Chinmoy considered a “holy man” by his disciples, was dubbed “sleazy Sri” by the New York Post, when it was revealed that he exploited some of his female followers for sexual favors.
The Chicago Tribune called Chinmoy the “gonzo guru” for his incessant publicity stunts, which included lifting massive weights with the help of a mechanical device.
Chinmoy seemed willing to do almost anything to get his name in print.
Despite their guru’s apparent egomania, Chinmoy’s devotees persistently attempted to spin him into some sort of selfless saint pursuing peace.
But it looks like a posthumous title for Chinmoy might be the “greedy guru,” denoting a man more selfish the saintly.
CultNews obtained a copy of the “Will of Chinmoy Kumar Ghose” (aka Sri Chinmoy) and rather than demonstrating that he had few concerns about the material world, his final testament proves that cash was often the focus of his consciousness.
Chinmoy left behind a financial residue totaling millions of dollars in net assets, which were held by him personally rather than the nonprofit he controlled called “Sri Chinmoy Centre Church Inc.”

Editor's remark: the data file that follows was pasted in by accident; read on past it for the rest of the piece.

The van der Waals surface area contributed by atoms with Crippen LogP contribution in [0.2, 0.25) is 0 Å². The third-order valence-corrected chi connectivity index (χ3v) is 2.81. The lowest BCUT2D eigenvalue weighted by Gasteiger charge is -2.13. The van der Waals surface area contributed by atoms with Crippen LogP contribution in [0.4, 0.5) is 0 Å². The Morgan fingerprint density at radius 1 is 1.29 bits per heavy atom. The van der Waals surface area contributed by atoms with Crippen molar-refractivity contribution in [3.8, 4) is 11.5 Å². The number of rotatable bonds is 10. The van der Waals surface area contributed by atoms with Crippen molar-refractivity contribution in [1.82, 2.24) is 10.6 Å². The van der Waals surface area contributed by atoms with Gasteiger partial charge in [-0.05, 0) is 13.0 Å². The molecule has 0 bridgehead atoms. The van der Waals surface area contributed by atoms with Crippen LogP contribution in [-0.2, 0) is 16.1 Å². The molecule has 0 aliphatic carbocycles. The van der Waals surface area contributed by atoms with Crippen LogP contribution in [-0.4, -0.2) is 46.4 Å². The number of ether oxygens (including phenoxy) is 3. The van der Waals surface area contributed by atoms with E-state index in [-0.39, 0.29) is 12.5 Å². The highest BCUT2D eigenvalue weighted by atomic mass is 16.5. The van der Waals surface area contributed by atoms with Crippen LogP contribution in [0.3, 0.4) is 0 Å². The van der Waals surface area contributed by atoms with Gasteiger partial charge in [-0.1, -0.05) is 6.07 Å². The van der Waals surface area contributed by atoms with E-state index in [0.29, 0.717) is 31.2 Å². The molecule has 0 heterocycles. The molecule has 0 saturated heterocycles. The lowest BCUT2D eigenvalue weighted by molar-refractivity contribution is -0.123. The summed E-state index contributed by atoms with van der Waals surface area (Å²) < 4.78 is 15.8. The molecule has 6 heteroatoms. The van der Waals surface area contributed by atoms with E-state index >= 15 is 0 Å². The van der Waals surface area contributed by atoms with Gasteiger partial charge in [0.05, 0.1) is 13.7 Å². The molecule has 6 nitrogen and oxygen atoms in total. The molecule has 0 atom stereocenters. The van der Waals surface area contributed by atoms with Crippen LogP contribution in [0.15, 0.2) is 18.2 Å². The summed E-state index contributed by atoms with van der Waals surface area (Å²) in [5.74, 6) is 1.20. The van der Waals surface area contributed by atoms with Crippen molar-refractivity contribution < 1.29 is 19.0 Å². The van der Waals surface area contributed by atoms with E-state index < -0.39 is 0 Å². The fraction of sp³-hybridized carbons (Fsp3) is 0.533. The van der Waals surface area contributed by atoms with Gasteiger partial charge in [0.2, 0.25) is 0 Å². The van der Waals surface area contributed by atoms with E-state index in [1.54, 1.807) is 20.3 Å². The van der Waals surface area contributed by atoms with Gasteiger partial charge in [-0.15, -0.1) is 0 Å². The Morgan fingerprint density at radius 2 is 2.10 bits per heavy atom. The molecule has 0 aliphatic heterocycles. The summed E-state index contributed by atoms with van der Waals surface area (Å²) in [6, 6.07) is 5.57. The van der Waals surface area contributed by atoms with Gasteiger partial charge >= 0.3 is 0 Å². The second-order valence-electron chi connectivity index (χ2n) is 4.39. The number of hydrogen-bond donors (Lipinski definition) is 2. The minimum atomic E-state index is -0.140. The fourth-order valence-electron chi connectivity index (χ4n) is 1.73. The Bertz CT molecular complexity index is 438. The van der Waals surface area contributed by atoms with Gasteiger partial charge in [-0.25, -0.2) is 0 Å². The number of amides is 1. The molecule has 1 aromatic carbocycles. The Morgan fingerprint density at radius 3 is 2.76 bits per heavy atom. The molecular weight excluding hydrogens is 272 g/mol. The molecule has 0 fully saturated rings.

The “estimated testamentary assets of the estate” were “in excess of $2 million” according to a statement filed by Chinmoy’s designated executor David K. Burke of Jamaica, Queens, where many of his remaining followers continue to reside.
According to Burke the guru had $150,000.00 in various bank accounts, and “six real properties” all under his name.
Four of the properties are located in Jamaica Queens.
Two properties appear to be private residences, one is located in Victoria, British Columbia and another in Tarpon, Florida.
Did these properties serve as Sri Chinmoy’s selfless seasonal retreats?
The guru stated in his will that he had no “surviving relatives” and left everything after his death to the “Sri Chinmoy Centre Church, Inc.,” which will continue to perpetuate his name.
Benjamin Spector, a former devotee wrote, “Many of Chinmoy’s disciples will go into their senior years with no social security and ineligible for Medicare…”
Spector says, “Most of us gave up college and our careers for him.” The former follower worries, “After ten, twenty, thirty years of living in a cult, who will look after these ‘weird’ people in whites and saris? They have no job skills, and most were too poor to ever see a doctor or dentist.”
Will any of the guru’s millions be set aside to take care his past or present disciples?
Or will everything continue to fuel an endless posthumous promotion of his name?
What about the living?
Spector recalls, “The Guru promised us all ‘a ticket to heaven’ and all we had to do was to become his devoted unconditional slaves and willingly sacrifice our current lives for the promise of a heavenly future.”
Maybe David Burke should consider offering some compensation for former and current Sri Chinmoy devotees interested in redeeming those tickets.